by Valerie Grieve.
I read recently in the news that Colorado and Washington State in the US have legalized marijuana and are reaping huge tax benefits.
This raises the question of whether we should legalize marijuana for recreational as well as medicinal use here in Canada. I think we should for several reasons. Before I discuss those reasons, I want to say that I do not intend to use it. I enjoyed it in my youth in the seventies, but have not used it for over 30 years. I enjoy having a clear mind, and I have some concerns about possible health effects. I worry about the increased blood pressure associated with use at my age, and I certainly don’t need extra calories from the mad munchies. I make these arguments not as someone who wants to use it legally, but from the viewpoint that legalizing it is the sane and responsible thing to do out of concern for others.
- Tax revenue from legitimate business and employment income and sales taxes would help to offset the costs of use to society. I have no objection to high sin tax rates on tobacco, alcohol, or marijuana. These are things that we can live without, and those choosing to use them cost us money in terms of health care and other costs (regulation, monitoring, etc.). Legalization would legitimize the business of cultivation providing jobs and taxable income.
- Legalization would provide regulation and control of drug content and potency. Today’s marijuana is not the drug that we dabbled with in the sixties and seventies. Growers have bred strains with higher concentrations of THC (Tetrahydrocannabinol) and paid less attention to CBDs (Cannabinoids). THC is the component that gives the high, but it also produces some degree of paranoia and is associated with an increased risk for schizophrenia in individuals with an existing predisposition for schizophrenia. CBDs seem to have some regulating effect reducing paranoia, and show some promise for medical applications, such as treating epilepsy. Some unscrupulous growers treat their product with other drugs to increase their psychoactive effect, such as PCP (Phencyclidine). Government monitoring and regulation could establish levels to exercise some control to make the drug somewhat safer, and provide labeling so that consumers know what they are buying. Legalization would also spur research into roadside strategies to help law enforcement determine if a driver is under the influence of marijuana, which would improve public safety; at present they have no means to determine if a driver is under the influence.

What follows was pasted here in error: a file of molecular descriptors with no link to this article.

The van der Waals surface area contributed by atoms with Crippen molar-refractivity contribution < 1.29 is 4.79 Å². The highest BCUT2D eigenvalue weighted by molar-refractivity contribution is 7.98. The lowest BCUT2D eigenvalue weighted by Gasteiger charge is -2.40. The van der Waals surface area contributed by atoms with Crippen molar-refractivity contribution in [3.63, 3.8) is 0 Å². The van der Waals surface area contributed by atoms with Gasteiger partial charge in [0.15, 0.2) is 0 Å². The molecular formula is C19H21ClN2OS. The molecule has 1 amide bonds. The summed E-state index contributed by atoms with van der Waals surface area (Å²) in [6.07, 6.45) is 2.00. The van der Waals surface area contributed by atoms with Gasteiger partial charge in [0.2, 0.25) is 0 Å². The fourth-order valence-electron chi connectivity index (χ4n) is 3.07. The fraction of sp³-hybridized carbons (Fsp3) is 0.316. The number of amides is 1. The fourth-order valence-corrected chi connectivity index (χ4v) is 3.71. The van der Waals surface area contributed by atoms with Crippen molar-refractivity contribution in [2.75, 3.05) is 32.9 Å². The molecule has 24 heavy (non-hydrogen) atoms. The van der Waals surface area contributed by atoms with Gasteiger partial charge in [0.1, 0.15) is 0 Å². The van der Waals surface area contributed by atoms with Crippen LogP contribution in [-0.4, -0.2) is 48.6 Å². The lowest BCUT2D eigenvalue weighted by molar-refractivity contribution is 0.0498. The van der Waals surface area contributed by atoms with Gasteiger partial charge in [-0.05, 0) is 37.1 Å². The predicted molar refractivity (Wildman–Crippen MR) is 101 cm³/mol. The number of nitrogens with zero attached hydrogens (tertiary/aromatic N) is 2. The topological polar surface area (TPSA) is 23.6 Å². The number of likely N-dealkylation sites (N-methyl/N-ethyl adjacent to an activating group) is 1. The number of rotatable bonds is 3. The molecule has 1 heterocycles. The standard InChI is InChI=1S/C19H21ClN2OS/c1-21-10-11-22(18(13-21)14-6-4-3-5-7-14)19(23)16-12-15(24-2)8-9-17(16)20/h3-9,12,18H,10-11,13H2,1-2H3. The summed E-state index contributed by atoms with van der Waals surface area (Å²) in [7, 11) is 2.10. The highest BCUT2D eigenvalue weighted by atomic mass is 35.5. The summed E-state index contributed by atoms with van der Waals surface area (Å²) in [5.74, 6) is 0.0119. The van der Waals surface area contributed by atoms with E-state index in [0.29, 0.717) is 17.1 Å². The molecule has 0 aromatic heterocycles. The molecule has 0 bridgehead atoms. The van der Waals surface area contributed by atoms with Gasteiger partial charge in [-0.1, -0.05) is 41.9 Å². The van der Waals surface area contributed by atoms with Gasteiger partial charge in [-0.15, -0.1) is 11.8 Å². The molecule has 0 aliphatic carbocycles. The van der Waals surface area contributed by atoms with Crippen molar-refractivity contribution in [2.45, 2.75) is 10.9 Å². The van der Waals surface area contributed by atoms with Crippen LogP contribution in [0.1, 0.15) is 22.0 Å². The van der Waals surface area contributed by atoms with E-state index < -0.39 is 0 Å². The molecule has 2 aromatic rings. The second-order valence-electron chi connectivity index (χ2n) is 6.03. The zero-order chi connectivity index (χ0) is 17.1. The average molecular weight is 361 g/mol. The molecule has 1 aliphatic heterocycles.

- Harm reduction strategies could be developed and deployed. Smoking marijuana has been associated with increased risk of lung disease. Legalization would spur other means of administering the drug to be developed and sold, such as pill form, brownies, or perhaps some form of beverage. This would remove some of the risk for harm associated with smoking. Some of the taxes levied on marijuana could be directed towards education about the risks and treatment programs for drugs and alcohol in general. Inspection could also ensure that the marijuana is produced safely (pesticide control, washing of the product, processing of it, possible bacterial or fungal contaminants).
For more information I have provided two video links below showing how it works to produce the high, and some discussion about THC and CBD, and the associated increased risk for schizophrenia.